Simply put, quality matters. Quality Score is one of the factors that determine your Ad Rank.

It’s crucial you make sure to focus on user intent and experience to give your ads the best Quality Score possible. Your target audience and Google will thank you. 


You can check your Quality Score in Google Ads under the Keywords panel. 

Keep in mind, each of three factors—expected CTR, ad relevance, and landing page experience—that determines your Quality Score is compared with other competitors ads that show up for similar keywords over the last 90 days. 

Each factor is rated as “Above average,” “Average,” or “Below Average.” You can use these ratings to make the necessary adjustments. Be sure to also check out this handy guide on five ways to use Quality Score to improve your ad performance. 

5. Cost-Per-Click (CPC)


Cost-per-click (CPC) is a value that tells you the price you are paying for each click. 

When it comes to Google Ads, there are two types of CPC you should be aware of: 

  • Max. CPC: Your max. CPC is the highest amount of money you’re willing to pay for a click. So if you set a $3 max. CPC bid, you won’t pay more than $3 each time your ad gets clicked on. 
  • Actual CPC: After you launch your campaign, your actual CPC will likely be lower than your max. CPC. 

Your actual CPC is calculated by dividing your competitor’s AdRank (specifically, the competitor who ranks directly below you) by your Quality Score. The value is then added to .01 to get your actual CPC. 

Actual CPC = Competitor AdRank / Your Quality Score + .01

Here’s a chart from SEM that paints a helpful picture of this (imagine that you are “advertiser 1”: 


Your CPC is important, because if it’s too high, you’ll have difficulties reaching a healthy ROI. Clicks and costs add up quickly, so you should look at your CPC to make the right adjustments sooner rather than later. 

Not to mention, your max. CPC is one of the several factors that determine your Ad Rank, so it’s an essential metric to consider. 


In Google Ads, you have the option to choose between two types of bidding

  • Manual bidding: You select your bid amounts.
  • Automatic bidding: You set a target average daily budget. Google Ads then automatically adjusts and sets your max. CPC for you). 

Then, over the course of your campaign, you can track your actual CPC in your accounts “Avg. CPC” column. 

Here are some average CPC rates across industries. How does your CPC compare?  

Source: Wordstream

6. Cost Per Acquisition (CPA)


Cost per acquisition (CPA), also referred to as cost per conversion, is the cost you pay to acquire a customer. 

CPA is calculated by dividing the total amount you’ve spent on a PPC campaign divided by the actual number of customers you’ve acquired.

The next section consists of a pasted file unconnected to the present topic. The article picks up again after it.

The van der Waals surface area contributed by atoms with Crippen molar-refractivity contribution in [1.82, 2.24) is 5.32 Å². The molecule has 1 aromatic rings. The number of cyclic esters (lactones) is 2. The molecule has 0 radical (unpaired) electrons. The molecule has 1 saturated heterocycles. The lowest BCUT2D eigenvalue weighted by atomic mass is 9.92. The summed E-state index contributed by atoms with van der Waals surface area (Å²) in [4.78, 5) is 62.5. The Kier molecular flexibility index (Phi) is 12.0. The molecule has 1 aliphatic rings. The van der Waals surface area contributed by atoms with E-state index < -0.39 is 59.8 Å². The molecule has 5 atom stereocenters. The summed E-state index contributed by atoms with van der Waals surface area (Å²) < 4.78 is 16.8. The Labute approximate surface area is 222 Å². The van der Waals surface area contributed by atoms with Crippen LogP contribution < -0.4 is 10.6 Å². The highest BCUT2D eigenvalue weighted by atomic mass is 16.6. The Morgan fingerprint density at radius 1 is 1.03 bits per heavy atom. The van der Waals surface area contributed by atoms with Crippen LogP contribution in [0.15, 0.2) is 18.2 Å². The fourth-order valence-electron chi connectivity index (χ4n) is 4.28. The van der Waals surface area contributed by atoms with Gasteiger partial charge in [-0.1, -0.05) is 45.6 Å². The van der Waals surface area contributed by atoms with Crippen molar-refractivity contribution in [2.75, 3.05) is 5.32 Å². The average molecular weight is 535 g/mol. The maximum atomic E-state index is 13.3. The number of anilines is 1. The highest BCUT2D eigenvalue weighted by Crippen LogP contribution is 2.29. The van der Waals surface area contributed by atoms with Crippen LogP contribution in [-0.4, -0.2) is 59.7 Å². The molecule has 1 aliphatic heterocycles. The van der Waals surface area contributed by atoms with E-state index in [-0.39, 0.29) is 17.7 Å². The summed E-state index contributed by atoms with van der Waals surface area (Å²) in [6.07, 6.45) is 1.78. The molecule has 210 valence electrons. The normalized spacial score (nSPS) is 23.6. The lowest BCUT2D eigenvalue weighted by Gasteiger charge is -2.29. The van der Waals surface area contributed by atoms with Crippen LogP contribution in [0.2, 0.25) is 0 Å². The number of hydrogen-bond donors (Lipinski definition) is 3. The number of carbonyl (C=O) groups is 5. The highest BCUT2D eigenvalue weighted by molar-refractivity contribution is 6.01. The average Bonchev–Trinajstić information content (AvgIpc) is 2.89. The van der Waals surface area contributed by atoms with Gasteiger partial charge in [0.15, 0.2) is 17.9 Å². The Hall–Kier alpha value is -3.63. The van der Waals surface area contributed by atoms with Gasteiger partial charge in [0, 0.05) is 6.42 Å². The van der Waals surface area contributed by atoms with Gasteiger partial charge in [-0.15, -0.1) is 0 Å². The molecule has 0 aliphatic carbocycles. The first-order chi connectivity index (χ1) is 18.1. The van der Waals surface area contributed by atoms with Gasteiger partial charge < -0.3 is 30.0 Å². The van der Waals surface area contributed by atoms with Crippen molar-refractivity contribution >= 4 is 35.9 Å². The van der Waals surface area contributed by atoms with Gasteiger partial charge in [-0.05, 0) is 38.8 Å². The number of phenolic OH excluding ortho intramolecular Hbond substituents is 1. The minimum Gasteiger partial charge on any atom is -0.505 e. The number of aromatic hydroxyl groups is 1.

CPA = Total Ad Spend / Total Attributed Conversions

So if you’ve spent $10,000 to gain 20 customers, your CPA would be $200 per customer. 


You can drive all the conversions you want, but if they aren’t being driven at a cost that’s profitable, your PPC campaign might not be performing as well as you think it is. So your CPA is a good indicator that your investments are worthwhile. Not to mention, it indicates you have the potential to boost your ROI. 


In your Google Ads account, you’ll need to set up your CPA metric in the Campaign Groups panel. You have the option to establish a target CPA bidding—-the average amount you want to pay for a conversion. Google will use your target CPA to acquire as many profitable conversions.  

Overall, the lower the CPA the better. A low CPA indicates you are converting at a profitable rate and receiving a good return on your ad spend. 

Here are some industry standards to gauge how your CPA is doing: 

Source: Wordstream

Is PPC Advertising Effective?

Yes, PPC is a strategic and effective short-term strategy that can help level the playing field between you and your competitors. If you want quick and highly targeted results, PPC is worth it. But of course, short-term results only go so far. 

The key is to pair your PPC strategy with a customized SEO strategy to: 

The benefits of taking a holistic approach looks something like this: 

  • Maximizing search engine results page (SERP) coverage. Leaning into both organic and paid strategies can help you earn more positions on the SERP, boosting your visibility and brand awareness. 
  • Streamlining keywords across channels. Successful keywords in paid search can be applied to organic strategies. Your team can craft a more streamlined marketing strategy and further bolster your online visibility and traffic. 

Partner with a Big Leap PPC Expert

That’s right, on top of our SEO team, we also have a dedicated PPC team who can take on the challenging and annoying stuff when it comes to managing your PPC campaigns. So reach out to us to learn more about what we can do for you.